Pamela Jane Frisby Page disappeared 20 years ago from her home in the 6700 block of West Shangri La Road in Peoria, but her family has never given up looking for her.

Last week, Pamela's family, who live in Arkansas, were dealt a devastating blow, when they received word that Pamela's husband, Robert Page, had died of cancer over the Christmas holiday.

“We have always thought that Rob had something to do with her disappearance,” said Pamela's sister, Jimmie Rice. “We had no idea he had cancer until I received a phone call this week from my brother, Willie, who was married to Rob's sister, Bettina, that Rob had died. Now we may never know what happened to her.”

Pamela was last seen at 8:30 p.m. July 21, 1989 by an employee at her business, Fast Forward Video at the corner of Peoria and 67th avenues.

After Pamela's family had not heard from her, they contacted Rob, who informed them she had left him and read them a two-page letter he said she had written him.

“He later admitted he wrote the letter on a computer and signed it,” Rice said.

As time passed, a lot of things Rob told them just didn't add up.

“Rob told us the police would not take a missing persons report from him because Pam had left him, but when we drove to Arizona and arrived at the police station, they had never heard of him,” Rice said.

He told Pam's family that he and a friend had found her missing Corvette at a Winchell's Donut Shop; however, a witness later reported seeing Rob park the car there and leave in a taxi that he had called from a nearby parts store.

“Pam had two Dachshunds who were raised together and were her babies. She would never separate them, but one of the dogs was missing with her and the other was not,” Rice said.

Over the years, police have continued to look for leads and in 1998-99, brought in expensive ground penetrating radar equipment and excavated the back yard, but turned up nothing.

In 1991, Rice visited a psychic, who described Pam's two story home and said she had a vision of Pam being strangled in an upstairs bedroom, put in the trunk of a car and buried down a deep incline in Coolidge.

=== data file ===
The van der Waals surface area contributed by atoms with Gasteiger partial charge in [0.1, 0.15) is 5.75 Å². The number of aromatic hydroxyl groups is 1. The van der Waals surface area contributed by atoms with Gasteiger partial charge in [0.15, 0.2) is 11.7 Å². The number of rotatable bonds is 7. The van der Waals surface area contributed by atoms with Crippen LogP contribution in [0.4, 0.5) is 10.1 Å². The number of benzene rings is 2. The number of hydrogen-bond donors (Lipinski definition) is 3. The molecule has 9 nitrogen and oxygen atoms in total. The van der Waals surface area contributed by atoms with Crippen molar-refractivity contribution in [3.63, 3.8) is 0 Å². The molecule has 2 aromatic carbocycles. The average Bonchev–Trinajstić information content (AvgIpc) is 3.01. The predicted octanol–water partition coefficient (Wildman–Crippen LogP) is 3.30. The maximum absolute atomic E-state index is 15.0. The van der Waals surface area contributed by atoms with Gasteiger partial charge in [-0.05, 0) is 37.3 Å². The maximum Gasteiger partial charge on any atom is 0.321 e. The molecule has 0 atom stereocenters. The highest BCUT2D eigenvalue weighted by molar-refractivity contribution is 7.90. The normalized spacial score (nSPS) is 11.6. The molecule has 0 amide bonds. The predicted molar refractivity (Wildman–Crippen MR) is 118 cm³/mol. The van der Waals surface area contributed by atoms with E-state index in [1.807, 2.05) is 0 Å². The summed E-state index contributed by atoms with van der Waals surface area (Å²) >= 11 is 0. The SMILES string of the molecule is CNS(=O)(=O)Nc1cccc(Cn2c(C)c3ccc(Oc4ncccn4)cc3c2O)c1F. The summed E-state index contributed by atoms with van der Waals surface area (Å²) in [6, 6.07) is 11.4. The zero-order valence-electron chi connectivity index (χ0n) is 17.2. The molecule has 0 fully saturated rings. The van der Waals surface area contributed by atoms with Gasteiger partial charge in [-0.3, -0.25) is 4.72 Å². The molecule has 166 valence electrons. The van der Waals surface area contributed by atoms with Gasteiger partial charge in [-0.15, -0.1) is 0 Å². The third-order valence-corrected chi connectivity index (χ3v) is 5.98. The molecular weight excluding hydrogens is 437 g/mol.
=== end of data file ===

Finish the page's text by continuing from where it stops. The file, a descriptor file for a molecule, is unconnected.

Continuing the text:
In the early 1990s, Pam's disappearance was featured on the television show “Unsolved Mysteries” and her picture is posted on the missing adult Web site, www.theyaremissed.org.

Last July, on the 20th year of Pam's disappearance, Rice, 61, her sister, Judy Stuttle, 60, and their parents, Willie, 83, and Mary, 85, drove to Peoria and walked through the neighborhood where Pam lived handing out fliers hoping to turn up clues.

“We believe it is possible that Rob may have told his sister, Bettina, something on his deathbed, but she is not talking to us, and we have no access to search the house in case he may have left a note or something behind,” Rice said.

According to the Peoria Police Department's Cold Case Web site, “Foul play is strongly suspected.”

Rice said Rob's next of kin are his sisters, Bettina, who lives in Arkansas and Patty Sue who lives in Dallas and that he has a girlfriend taking care of the final arrangements.

Rice said her elderly parents desperately want closure on the disappearance of Pam, the youngest of their eight children, before they pass on.

“Now my mom and dad, and our family may never know where Pamela is,” Rice said.

Reach the reporter at ejackman@star-times.com, or 623-847-4615.